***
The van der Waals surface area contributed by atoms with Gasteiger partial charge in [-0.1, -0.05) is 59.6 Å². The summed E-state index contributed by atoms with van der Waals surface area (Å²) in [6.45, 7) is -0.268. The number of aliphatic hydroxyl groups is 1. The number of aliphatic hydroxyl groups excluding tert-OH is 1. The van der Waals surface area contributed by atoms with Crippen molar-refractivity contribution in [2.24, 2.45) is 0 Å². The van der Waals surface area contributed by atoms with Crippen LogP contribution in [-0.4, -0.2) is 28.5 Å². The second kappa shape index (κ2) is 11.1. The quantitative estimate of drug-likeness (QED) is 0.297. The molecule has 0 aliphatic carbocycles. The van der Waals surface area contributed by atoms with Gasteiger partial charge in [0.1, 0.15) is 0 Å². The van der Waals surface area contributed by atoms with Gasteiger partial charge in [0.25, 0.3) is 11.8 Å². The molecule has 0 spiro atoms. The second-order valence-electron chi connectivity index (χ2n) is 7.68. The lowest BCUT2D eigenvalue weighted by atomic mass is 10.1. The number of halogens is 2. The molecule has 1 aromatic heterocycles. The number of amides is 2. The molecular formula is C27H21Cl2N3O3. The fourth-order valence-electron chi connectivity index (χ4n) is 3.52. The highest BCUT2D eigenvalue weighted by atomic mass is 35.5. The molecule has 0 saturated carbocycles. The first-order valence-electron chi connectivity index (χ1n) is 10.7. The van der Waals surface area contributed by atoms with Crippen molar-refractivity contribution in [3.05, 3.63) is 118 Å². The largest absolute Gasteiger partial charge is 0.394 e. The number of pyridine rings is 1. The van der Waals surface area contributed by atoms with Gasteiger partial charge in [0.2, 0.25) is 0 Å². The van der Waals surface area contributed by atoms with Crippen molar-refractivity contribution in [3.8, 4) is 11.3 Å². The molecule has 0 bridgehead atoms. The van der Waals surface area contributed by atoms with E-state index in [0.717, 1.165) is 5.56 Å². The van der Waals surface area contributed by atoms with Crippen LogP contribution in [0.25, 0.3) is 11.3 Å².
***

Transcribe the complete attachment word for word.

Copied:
The van der Waals surface area contributed by atoms with Gasteiger partial charge in [-0.1, -0.05) is 59.6 Å². The summed E-state index contributed by atoms with van der Waals surface area (Å²) in [6.45, 7) is -0.268. The number of aliphatic hydroxyl groups is 1. The number of aliphatic hydroxyl groups excluding tert-OH is 1. The van der Waals surface area contributed by atoms with Crippen molar-refractivity contribution in [2.24, 2.45) is 0 Å². The van der Waals surface area contributed by atoms with Crippen LogP contribution in [-0.4, -0.2) is 28.5 Å². The second kappa shape index (κ2) is 11.1. The quantitative estimate of drug-likeness (QED) is 0.297. The molecule has 0 aliphatic carbocycles. The van der Waals surface area contributed by atoms with Gasteiger partial charge in [0.1, 0.15) is 0 Å². The van der Waals surface area contributed by atoms with Gasteiger partial charge in [0.25, 0.3) is 11.8 Å². The molecule has 0 spiro atoms. The second-order valence-electron chi connectivity index (χ2n) is 7.68. The lowest BCUT2D eigenvalue weighted by atomic mass is 10.1. The number of halogens is 2. The molecule has 1 aromatic heterocycles. The number of amides is 2. The molecular formula is C27H21Cl2N3O3. The fourth-order valence-electron chi connectivity index (χ4n) is 3.52. The highest BCUT2D eigenvalue weighted by atomic mass is 35.5. The molecule has 0 saturated carbocycles. The first-order valence-electron chi connectivity index (χ1n) is 10.7. The van der Waals surface area contributed by atoms with Crippen molar-refractivity contribution in [3.05, 3.63) is 118 Å². The largest absolute Gasteiger partial charge is 0.394 e. The number of pyridine rings is 1. The van der Waals surface area contributed by atoms with Gasteiger partial charge in [0.2, 0.25) is 0 Å². The van der Waals surface area contributed by atoms with Crippen molar-refractivity contribution in [3.8, 4) is 11.3 Å². The molecule has 0 bridgehead atoms. The van der Waals surface area contributed by atoms with E-state index in [0.717, 1.165) is 5.56 Å². The van der Waals surface area contributed by atoms with Crippen LogP contribution in [0.25, 0.3) is 11.3 Å².